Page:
Pound to South African Rand (GBP/ZAR) Exchange Rate Forecast to Push Higher Ahead of Fed Decision

Update: Risk Aversion Boosts Pound South African Rand (GBP/ZAR) Exchange Rate

Even with global geopolitical tensions easing the downside pressure on the Pound to South African Rand (GBP/ZAR) exchange rate remained limited on Tuesday.

With the US Dollar (USD) gaining ground ahead of the Federal Reserve’s May policy decision the appeal of the risk-sensitive South African Rand (ZAR) was generally muted.

As long as the Trump administration maintains a more protectionist stance and the threat of a US-China trade war persists the upside potential of ZAR exchange rates looks rather restricted.

Underwhelming UK Manufacturing Sector Limits Pound South African Rand (GBP/ZAR) Exchange Rate Gains

A disappointingly weak UK manufacturing PMI was not enough to keep down the Pound to South African Rand (GBP/ZAR) exchange rate, which despite the news has recovered further ground this week.

As growth in the manufacturing sector slowed to a seventeen-month low, snuffing out hopes of a rebound at the start of the second quarter, this put Pound (GBP) exchange rates under fresh downside pressure.

The odds of a May interest rate hike from the Bank of England (BoE) continued to plunge in the wake of the data, falling back into single digits.

However, while the Pound generally trended lower the relative weakness of the South African Rand (ZAR) helped to keep the GBP/ZAR exchange rate on a stronger footing for the time being.

GBP/ZAR Exchange Rate Shoots Higher as US Threatens to Withdraw USAID Funding

Although March’s South African trade balance bettered forecast, this failed to dent the Pound to South African Rand (GBP/ZAR) exchange rate.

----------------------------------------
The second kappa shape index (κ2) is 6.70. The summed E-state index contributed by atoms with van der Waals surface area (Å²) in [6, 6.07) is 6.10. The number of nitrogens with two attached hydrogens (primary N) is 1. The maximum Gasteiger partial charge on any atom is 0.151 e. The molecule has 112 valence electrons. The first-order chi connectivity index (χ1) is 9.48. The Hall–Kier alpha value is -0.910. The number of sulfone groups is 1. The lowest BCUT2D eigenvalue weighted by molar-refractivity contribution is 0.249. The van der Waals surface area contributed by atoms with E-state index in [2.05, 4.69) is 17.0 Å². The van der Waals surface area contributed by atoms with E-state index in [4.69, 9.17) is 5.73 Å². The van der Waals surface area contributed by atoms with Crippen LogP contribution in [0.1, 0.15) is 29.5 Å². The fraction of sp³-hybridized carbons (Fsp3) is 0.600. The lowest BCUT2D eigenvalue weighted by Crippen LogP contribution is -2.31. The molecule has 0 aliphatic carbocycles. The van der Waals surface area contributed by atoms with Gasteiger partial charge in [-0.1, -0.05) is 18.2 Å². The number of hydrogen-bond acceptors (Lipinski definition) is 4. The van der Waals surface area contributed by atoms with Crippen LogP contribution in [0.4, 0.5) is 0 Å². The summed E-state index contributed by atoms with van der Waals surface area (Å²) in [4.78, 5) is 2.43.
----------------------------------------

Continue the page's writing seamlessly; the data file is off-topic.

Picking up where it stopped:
While investors were encouraged by the trade figure returning to a state of surplus ZAR exchange rates failed to capitalise on this improvement, in part thanks to a bullish US Dollar (USD).

As the Trump administration issued a threat to cut off development funding for countries which fail to vote alongside the US in the UN the mood towards the Rand soured further.

With South Africa highlighted as one of the countries that votes with the US the least this naturally dented confidence in the domestic outlook.

If the US follows through with its threat this could threaten President Cyril Ramaphosa’s bid to turn the South African economy around, to the detriment of ZAR exchange rates.

Pound South African Rand (GBP/ZAR) Exchange Rate Vulnerable to Services PMI Weakness

Further pressure could be in store for the Pound to South African Rand (GBP/ZAR) exchange rate in the days ahead if the latest UK construction and services PMIs also fall short of forecast.

While forecasts point towards another rather muted month of activity within the construction sector hopes for the services PMI are a little more positive.

However, this leaves GBP exchange rates vulnerable to a sharp downwards move if the PMI fails to show evidence of stronger sector growth at the start of the second quarter.

As the service sector remains the main driving force of the UK economy a weaker showing here could erode market confidence further, cementing bets that the BoE will keep rates on hold in May.

With the UK economy looking set to lose further momentum over the coming months, in part thanks to lingering Brexit-based uncertainty, GBP exchange rates are likely to remain biased to the downside.

South African Manufacturing Sector Contraction Forecast to Boost GBP/ZAR Exchange Rate

Another weak showing from the South African manufacturing PMI may offer the Pound to South African Rand (GBP/ZAR) exchange rate a fresh boost on Wednesday.

With forecasts pointing towards another month of contraction for the manufacturing sector the Rand (ZAR) is likely to fall further out of favour over the coming days.

Even if the PMI shows some improvement this is unlikely to be enough to dent the GBP/ZAR exchange rate unless the measure returns to a state of expansion.

A more hawkish Federal Reserve could also boost the Pound to South African Rand (GBP/ZAR) exchange rate as this would diminish market risk appetite.

Hannah Wilson

Contact Hannah Wilson